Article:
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Google takes another step to designing its own CPUs following completion of $1.1bn HTC deal

Google has closed its $1.1 billion buy-in to the hardware business of HTC, bringing around 2,000 chip and integrated circuit designers in-house enabling it to design its own CPUs and hardware for smartphones.

The idea is that more control over the hardware will enable the company to better control the smartphones and other devices that it produces, as well as to better compete against Apple in high-end smartphones.

The investment come after a string of embarrassments with its most recent Pixel 2 smartphone, as well as older Nexus devices.

In the past, Google has turned to HTC, LG, Samsung and others to design and manufacture its Nexus and Pixel smartphones, while it focused on the development of the Android software they ran.

However, the company has already confirmed that it s working on new custom hardware, after it developed the imaging processor embedded in the Pixel 2 in-house. The HTC deal will add to the company’s internal electronics engineering capabilities.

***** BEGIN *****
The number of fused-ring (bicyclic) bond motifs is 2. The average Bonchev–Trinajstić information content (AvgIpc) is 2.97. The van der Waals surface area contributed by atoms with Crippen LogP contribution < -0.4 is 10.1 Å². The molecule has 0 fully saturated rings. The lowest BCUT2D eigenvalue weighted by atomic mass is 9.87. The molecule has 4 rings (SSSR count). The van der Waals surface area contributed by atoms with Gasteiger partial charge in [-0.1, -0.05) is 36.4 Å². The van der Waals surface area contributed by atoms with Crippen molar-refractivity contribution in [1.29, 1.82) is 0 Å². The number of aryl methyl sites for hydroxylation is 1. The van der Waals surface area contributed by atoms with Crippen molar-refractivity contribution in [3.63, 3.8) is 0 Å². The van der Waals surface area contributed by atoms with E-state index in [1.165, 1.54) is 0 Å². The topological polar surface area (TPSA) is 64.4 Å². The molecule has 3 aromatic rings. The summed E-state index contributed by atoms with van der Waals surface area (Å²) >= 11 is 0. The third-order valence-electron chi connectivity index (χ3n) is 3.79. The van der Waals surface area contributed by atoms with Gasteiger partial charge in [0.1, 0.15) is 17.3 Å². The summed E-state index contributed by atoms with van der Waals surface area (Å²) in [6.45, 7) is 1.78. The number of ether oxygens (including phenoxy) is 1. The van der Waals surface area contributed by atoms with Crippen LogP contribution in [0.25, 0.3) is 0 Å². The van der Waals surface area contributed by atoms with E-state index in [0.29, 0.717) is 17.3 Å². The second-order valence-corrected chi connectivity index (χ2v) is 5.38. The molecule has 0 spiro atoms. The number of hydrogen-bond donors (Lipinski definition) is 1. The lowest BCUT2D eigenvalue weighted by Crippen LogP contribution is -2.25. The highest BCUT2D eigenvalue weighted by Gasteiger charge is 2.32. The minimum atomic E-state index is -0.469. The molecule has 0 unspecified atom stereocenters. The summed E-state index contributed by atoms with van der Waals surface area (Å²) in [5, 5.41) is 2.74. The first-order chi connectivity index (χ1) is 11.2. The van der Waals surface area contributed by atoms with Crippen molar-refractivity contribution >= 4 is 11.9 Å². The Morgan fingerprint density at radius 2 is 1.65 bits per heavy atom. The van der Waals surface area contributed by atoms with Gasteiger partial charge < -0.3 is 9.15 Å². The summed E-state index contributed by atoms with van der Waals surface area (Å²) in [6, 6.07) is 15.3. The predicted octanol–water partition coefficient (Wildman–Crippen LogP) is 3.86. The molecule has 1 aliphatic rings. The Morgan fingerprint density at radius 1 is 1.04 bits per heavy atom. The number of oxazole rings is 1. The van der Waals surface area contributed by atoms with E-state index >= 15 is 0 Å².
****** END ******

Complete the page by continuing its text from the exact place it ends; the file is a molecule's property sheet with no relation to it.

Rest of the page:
Google may also be considering building its own hardware for virtual/augmented reality headsets and artificial intelligence-based systems, although HTC enjoys its own market lead in the VR headset market.

Apple already kits out the iPhone with ARM-based microprocessors designed in-house, and recently added graphics processing capabilities – a development that cost its main graphics processing technology supplier, Imagination Technologies, dear.

Nevertheless, developing its own SoCs will require significant investment, and will require the resulting devices to be markedly more popular than the company’s recent Pixel and Pixel 2 devices.

Previously, Google has developed the Pixel Visual core, a custom chip that works in a similar way to Apple’s A11 Bionic and Samsung’s Exynos 8895. But a future SoC from the company would be far more powerful.

Should Google choose to go down this route, it’d likely save money and time having to dish out hardware-making chores to the likes of Qualcomm, and the firm would also be in full control of security and software patches. 

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